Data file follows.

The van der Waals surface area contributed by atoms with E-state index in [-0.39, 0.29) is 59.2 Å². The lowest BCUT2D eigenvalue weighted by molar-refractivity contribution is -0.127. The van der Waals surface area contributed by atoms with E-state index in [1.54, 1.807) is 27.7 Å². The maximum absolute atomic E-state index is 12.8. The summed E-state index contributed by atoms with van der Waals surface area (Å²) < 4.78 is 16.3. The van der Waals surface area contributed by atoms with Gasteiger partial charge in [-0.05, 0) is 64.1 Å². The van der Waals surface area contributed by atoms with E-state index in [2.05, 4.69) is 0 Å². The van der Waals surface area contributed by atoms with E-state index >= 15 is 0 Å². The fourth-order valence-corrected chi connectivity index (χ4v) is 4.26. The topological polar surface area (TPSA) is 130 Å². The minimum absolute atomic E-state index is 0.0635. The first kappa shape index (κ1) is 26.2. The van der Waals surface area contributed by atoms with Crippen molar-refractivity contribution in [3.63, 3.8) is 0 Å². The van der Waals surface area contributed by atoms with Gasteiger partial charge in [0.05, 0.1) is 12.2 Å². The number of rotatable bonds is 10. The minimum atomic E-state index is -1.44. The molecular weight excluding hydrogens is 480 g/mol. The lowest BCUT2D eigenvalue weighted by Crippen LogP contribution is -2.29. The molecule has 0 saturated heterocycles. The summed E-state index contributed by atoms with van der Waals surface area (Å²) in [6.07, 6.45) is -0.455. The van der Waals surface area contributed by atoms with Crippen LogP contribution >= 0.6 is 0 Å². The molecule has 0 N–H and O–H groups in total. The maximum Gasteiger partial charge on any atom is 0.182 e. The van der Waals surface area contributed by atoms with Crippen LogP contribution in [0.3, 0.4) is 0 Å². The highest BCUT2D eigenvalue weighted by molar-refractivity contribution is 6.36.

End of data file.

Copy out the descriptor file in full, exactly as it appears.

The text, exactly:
The van der Waals surface area contributed by atoms with E-state index in [-0.39, 0.29) is 59.2 Å². The lowest BCUT2D eigenvalue weighted by molar-refractivity contribution is -0.127. The van der Waals surface area contributed by atoms with E-state index in [1.54, 1.807) is 27.7 Å². The maximum absolute atomic E-state index is 12.8. The summed E-state index contributed by atoms with van der Waals surface area (Å²) < 4.78 is 16.3. The van der Waals surface area contributed by atoms with Gasteiger partial charge in [-0.05, 0) is 64.1 Å². The van der Waals surface area contributed by atoms with E-state index in [2.05, 4.69) is 0 Å². The van der Waals surface area contributed by atoms with E-state index >= 15 is 0 Å². The fourth-order valence-corrected chi connectivity index (χ4v) is 4.26. The topological polar surface area (TPSA) is 130 Å². The minimum absolute atomic E-state index is 0.0635. The first kappa shape index (κ1) is 26.2. The van der Waals surface area contributed by atoms with Crippen molar-refractivity contribution in [3.63, 3.8) is 0 Å². The van der Waals surface area contributed by atoms with Gasteiger partial charge in [0.05, 0.1) is 12.2 Å². The number of rotatable bonds is 10. The minimum atomic E-state index is -1.44. The molecular weight excluding hydrogens is 480 g/mol. The lowest BCUT2D eigenvalue weighted by Crippen LogP contribution is -2.29. The molecule has 0 saturated heterocycles. The summed E-state index contributed by atoms with van der Waals surface area (Å²) in [6.07, 6.45) is -0.455. The van der Waals surface area contributed by atoms with Crippen LogP contribution >= 0.6 is 0 Å². The molecule has 0 N–H and O–H groups in total. The maximum Gasteiger partial charge on any atom is 0.182 e. The van der Waals surface area contributed by atoms with Crippen LogP contribution in [0.3, 0.4) is 0 Å². The highest BCUT2D eigenvalue weighted by molar-refractivity contribution is 6.36.